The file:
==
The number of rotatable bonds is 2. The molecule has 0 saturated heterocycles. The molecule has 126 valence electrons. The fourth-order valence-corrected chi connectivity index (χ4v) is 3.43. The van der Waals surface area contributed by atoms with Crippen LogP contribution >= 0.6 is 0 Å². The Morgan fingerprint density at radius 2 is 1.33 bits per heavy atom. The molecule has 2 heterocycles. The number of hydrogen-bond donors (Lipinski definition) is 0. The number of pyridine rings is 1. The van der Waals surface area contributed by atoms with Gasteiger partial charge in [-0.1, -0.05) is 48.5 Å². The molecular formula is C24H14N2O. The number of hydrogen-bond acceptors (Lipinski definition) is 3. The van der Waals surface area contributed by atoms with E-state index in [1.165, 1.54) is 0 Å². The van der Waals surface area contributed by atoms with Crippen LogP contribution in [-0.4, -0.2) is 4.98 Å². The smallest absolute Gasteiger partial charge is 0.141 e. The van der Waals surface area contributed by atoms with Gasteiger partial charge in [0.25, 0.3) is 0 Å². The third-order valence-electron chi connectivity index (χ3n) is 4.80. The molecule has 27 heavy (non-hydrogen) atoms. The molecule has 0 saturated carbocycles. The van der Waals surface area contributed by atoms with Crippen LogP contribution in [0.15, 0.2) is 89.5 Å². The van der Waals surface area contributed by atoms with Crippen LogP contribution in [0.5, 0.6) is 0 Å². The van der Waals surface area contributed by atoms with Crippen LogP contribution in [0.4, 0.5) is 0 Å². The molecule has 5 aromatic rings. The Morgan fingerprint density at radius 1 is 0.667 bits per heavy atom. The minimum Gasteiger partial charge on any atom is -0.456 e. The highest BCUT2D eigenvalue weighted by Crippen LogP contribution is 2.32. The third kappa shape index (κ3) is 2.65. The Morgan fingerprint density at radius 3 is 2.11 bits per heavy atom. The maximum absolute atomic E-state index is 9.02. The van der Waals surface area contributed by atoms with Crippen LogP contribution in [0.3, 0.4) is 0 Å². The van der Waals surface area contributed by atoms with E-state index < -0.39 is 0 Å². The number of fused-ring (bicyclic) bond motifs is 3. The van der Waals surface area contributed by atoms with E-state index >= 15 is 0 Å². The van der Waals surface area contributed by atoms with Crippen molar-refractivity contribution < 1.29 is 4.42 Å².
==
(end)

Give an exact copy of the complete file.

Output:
The number of rotatable bonds is 2. The molecule has 0 saturated heterocycles. The molecule has 126 valence electrons. The fourth-order valence-corrected chi connectivity index (χ4v) is 3.43. The van der Waals surface area contributed by atoms with Crippen LogP contribution >= 0.6 is 0 Å². The Morgan fingerprint density at radius 2 is 1.33 bits per heavy atom. The molecule has 2 heterocycles. The number of hydrogen-bond donors (Lipinski definition) is 0. The number of pyridine rings is 1. The van der Waals surface area contributed by atoms with Gasteiger partial charge in [-0.1, -0.05) is 48.5 Å². The molecular formula is C24H14N2O. The number of hydrogen-bond acceptors (Lipinski definition) is 3. The van der Waals surface area contributed by atoms with E-state index in [1.165, 1.54) is 0 Å². The van der Waals surface area contributed by atoms with Crippen LogP contribution in [-0.4, -0.2) is 4.98 Å². The smallest absolute Gasteiger partial charge is 0.141 e. The van der Waals surface area contributed by atoms with Gasteiger partial charge in [0.25, 0.3) is 0 Å². The third-order valence-electron chi connectivity index (χ3n) is 4.80. The molecule has 27 heavy (non-hydrogen) atoms. The molecule has 0 saturated carbocycles. The van der Waals surface area contributed by atoms with Crippen LogP contribution in [0.15, 0.2) is 89.5 Å². The van der Waals surface area contributed by atoms with Crippen LogP contribution in [0.5, 0.6) is 0 Å². The van der Waals surface area contributed by atoms with Crippen LogP contribution in [0.4, 0.5) is 0 Å². The molecule has 5 aromatic rings. The Morgan fingerprint density at radius 1 is 0.667 bits per heavy atom. The minimum Gasteiger partial charge on any atom is -0.456 e. The highest BCUT2D eigenvalue weighted by Crippen LogP contribution is 2.32. The third kappa shape index (κ3) is 2.65. The Morgan fingerprint density at radius 3 is 2.11 bits per heavy atom. The maximum absolute atomic E-state index is 9.02. The van der Waals surface area contributed by atoms with Crippen LogP contribution in [0.3, 0.4) is 0 Å². The van der Waals surface area contributed by atoms with E-state index < -0.39 is 0 Å². The number of fused-ring (bicyclic) bond motifs is 3. The van der Waals surface area contributed by atoms with E-state index >= 15 is 0 Å². The van der Waals surface area contributed by atoms with Crippen molar-refractivity contribution < 1.29 is 4.42 Å².